After the ink is dry and set with a hot iron (or not, depending on your brand of fabric), remove the backing paper carefully. Fold lengthwise across the top of your image.

Image showing a stretched selfie, printed and folded Stretched selfie, printed and folded

To improve effectiveness, sandwich a half-width paper towel between the two layers of fabric. Tape a twist tie or a short length of pipe cleaner to the top edge of the paper towel to act as a nose piece.

Image showing how to add paper towel to improve effectiveness

Image showing how to add pipe cleaner to the top edge

Make sure the rubber bands are attached to the front of the mask as shown.

Pay attention to the washing instructions. We very carefully handwashed ours in warm soapy water and it came out fine.

Also, since we do not sew or have a sewing machine, we've based all these on no-sew methods. If you do sew, you can obviously modify these directions (and greatly improve the project!).

Image showing rubber bands attached to front of mask

Image showing rubber bands attached to front of mask

Tip: Hemming Your Mask


Angela Kostritzky Haws, a seamstress sewing caps and masks for New York City hospitals though the Facebook Group Coast2Coast Makers Collective, noticed the problem of fraying and developed this no-sew method of hemming the masks wrote these, which apply particularly to the overlay method below.

You'll need scissors, fusible tape, elastic string and an iron.

Items required for no-sew hemming: scissors, fusible tape, elastic string and an iron Items required for no-sew hemming


First, iron your mask flat.

Image showing printed selfie, ironed flat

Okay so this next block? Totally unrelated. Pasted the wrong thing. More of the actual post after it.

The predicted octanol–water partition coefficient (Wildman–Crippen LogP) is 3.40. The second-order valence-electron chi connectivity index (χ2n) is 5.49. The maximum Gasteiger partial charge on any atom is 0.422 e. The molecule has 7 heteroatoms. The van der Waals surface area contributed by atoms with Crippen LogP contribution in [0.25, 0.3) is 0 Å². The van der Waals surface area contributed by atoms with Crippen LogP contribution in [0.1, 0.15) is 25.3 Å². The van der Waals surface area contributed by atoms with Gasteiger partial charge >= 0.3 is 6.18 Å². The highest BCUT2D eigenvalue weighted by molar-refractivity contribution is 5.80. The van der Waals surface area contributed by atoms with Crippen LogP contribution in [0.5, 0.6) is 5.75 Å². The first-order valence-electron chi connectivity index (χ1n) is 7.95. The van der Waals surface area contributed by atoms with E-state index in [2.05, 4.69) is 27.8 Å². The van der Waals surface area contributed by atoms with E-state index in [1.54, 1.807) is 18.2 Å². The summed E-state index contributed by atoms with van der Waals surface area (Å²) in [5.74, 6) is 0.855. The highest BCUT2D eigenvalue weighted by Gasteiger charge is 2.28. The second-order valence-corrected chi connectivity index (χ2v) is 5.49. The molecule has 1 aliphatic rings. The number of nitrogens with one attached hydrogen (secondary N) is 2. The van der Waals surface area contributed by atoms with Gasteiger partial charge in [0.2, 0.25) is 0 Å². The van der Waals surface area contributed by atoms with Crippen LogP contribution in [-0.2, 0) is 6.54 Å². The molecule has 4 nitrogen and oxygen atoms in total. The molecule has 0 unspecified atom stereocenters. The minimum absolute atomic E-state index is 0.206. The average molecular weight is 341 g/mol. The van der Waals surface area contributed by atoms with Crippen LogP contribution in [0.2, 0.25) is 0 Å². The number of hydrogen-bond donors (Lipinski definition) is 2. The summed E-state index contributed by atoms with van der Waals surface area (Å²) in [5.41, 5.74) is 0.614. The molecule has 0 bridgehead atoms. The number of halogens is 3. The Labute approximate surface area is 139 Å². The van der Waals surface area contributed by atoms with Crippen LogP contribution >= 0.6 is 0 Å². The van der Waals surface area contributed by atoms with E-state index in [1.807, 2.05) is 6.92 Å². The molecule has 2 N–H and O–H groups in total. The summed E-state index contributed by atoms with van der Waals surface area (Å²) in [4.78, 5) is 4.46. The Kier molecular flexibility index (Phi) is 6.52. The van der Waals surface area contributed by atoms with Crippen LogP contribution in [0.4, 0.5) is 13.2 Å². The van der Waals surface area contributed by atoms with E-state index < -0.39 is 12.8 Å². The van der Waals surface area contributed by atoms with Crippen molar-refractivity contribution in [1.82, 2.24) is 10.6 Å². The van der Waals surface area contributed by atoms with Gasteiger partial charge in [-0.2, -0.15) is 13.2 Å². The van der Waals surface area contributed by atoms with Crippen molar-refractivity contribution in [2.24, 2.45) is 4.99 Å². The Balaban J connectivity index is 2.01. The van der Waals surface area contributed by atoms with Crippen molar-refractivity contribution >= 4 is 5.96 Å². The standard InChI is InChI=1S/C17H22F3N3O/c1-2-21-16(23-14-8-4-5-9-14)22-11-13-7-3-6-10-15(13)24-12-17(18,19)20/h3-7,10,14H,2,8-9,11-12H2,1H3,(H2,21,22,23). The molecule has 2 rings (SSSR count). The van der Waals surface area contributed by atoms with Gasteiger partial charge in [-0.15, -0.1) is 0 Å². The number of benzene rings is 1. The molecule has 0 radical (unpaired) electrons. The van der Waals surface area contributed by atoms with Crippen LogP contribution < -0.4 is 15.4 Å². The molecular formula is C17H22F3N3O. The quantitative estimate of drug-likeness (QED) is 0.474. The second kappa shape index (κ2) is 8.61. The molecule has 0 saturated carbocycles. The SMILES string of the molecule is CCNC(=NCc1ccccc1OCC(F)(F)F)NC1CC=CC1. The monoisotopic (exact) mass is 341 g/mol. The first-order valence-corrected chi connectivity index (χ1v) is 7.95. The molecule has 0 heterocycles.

Following instructions on the package, iron on the fusible tape near the edges on the reverse side. Then trim the edges.

Image showing fusible tape, applied to edges

Images showing mask, ready for cutting holes for elastic bands

Cut small holes on each side for an elastic band. Attach the elastic using method 1 (two knots) or method 2 (a single bow-tie knot).

Image showing where and how to cut holes for the elastic bands

Image showing how to tie-off the elastic bands

Snip all four corners, then fold… and iron flat.

Image showing how to snip the four corners of the mask

Image showing the mask, folded inwards to create the hem

Here's the finished product…

Image showing the hemmed mask final product

Image showing the hemmed mask final product, as worn on a face



Follow these modifications.

Instead of formatting and laying-out as above, use these specifications:

Maximize your printable area while setting up your document or file. My version of Word attached to my HP Officejet printer allows me a to use a printable area with .13" margins on the left and right… but your system may be different.